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News News RBA deals election campaign rate rise
HOMEOWNERS have been hit with another interest rate rise, the first ever during an election campaign, as mortgage rates head to a 13-year high.

The rise of 25 basis points takes the official cash rate to 6.75 per cent.

The latest rise means mortgage variable interest rates will soon rise to 8.57 per cent, an 11-year high, up from 8.32 per cent.

On a $200,000 home loan over 25 years, repayments will jump by $34 a month.

The Reserve Bank board met yesterday and announced its decision today. The raise is expected to hurt the re-election prospects of Prime Minister John Howard, being announced in the middle of the federal election campaign.

The decision comes in the wake of last month's strong inflation figures and a series of other indicators suggesting price pressures are becoming overheated.

Australians have been dealt 10 interest rate rises in the last five years - and six times since the last election in 2004 despite Mr Howard's promise to keep interest rates low.

In a statement accompanying the rate decision, RBA governor Glenn Stevens said the pace of economic growth had increased and that both the consumer price index and underlying inflation were likely to be above 3 per cent in the first three months of next year.

"There are few signs of that strength diminishing as yet, and reports of high capacity usage and shortages of suitable labour persist," Mr Stevens said.

"Growth in labour costs has been contained so far and high levels of investment are adding to productive capacity in some sectors."

He said the strength of the Australian dollar would help to contain price pressures, but demand would need to moderate if inflation was to be kept to the target in the medium term.

"Having weighed both the international and domestic information available, the board judged that a further increase in the cash rate was needed now in order to contain inflation in the medium term," he said.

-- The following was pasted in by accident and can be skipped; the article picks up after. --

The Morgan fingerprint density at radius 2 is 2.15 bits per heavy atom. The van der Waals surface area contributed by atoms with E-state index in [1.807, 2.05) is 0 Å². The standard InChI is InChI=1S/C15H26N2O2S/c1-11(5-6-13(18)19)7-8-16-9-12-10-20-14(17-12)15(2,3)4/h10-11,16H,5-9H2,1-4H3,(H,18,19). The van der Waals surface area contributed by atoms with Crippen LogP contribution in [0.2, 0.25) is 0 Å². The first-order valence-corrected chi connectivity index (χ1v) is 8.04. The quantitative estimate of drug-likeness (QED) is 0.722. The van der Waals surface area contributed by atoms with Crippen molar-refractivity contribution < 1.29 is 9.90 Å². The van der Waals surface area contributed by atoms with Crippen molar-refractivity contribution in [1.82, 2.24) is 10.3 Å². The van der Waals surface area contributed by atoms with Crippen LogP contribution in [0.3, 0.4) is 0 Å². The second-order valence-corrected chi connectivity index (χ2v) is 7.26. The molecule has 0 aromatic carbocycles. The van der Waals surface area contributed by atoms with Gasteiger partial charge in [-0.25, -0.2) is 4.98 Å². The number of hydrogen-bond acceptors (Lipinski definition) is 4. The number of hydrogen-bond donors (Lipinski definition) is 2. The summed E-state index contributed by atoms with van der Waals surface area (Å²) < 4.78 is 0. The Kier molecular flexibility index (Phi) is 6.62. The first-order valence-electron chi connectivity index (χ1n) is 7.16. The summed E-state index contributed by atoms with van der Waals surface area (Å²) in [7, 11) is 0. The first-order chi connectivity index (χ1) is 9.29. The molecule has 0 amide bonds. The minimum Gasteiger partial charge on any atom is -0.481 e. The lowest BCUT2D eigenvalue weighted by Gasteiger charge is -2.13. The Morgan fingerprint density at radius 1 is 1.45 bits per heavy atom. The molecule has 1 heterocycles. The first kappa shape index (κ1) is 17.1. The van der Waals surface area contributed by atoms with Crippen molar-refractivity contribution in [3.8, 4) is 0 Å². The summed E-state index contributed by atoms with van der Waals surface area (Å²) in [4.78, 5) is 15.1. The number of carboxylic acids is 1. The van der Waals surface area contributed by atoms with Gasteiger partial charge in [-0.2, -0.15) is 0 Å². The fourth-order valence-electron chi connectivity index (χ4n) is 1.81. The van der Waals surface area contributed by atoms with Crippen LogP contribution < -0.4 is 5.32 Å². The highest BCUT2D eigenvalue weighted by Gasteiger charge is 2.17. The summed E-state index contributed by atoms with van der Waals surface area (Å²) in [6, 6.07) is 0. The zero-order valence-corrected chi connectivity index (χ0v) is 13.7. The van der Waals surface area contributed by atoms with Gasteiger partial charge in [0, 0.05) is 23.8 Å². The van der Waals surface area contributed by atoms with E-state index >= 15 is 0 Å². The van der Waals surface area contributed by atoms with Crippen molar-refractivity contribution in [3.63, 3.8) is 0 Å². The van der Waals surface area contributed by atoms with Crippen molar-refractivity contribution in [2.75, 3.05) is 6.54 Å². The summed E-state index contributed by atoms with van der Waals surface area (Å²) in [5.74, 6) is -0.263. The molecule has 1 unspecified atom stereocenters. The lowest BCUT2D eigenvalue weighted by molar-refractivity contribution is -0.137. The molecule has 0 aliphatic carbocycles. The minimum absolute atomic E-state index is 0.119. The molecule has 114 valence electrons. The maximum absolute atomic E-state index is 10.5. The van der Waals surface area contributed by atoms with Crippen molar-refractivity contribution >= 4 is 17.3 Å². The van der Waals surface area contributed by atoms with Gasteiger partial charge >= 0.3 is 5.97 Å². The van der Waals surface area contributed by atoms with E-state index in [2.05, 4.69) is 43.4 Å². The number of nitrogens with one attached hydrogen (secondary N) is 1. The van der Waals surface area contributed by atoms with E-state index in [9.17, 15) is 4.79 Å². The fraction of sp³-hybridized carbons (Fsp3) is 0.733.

Some analysts are forecasting interest rates will peak at 7.25 per cent within six months due to rising inflation and strong economic growth.

That would push variable home lending rates to 9.07 per cent and take official rates to their highest level in 13 years.

Westpac chief economist Bill Evans said he expected another rate rise in December and another next year.

"We also retain our expectation of a further rate hike in first half of 2008, pushing the rate peak to 7.25 per cent from our previous forecast peak of 7 per cent," Mr Evans said.

Other economists from the big banks - which are responsible for the bulk of Australia's home lending - agreed

"It now looks as though the Reserve Bank has considerably more work to do in order to dampen medium-term inflationary pressures," said economists at ANZ Bank, who predicted two more rate hikes in the first half of 2008.

The big banks have already hinted they may raise home loan rates more than any official rate rises given higher funding costs in the money markets.

The RBA set interest rates to keep inflation between 2 and 3 per cent and core inflation is hovering just above that band.

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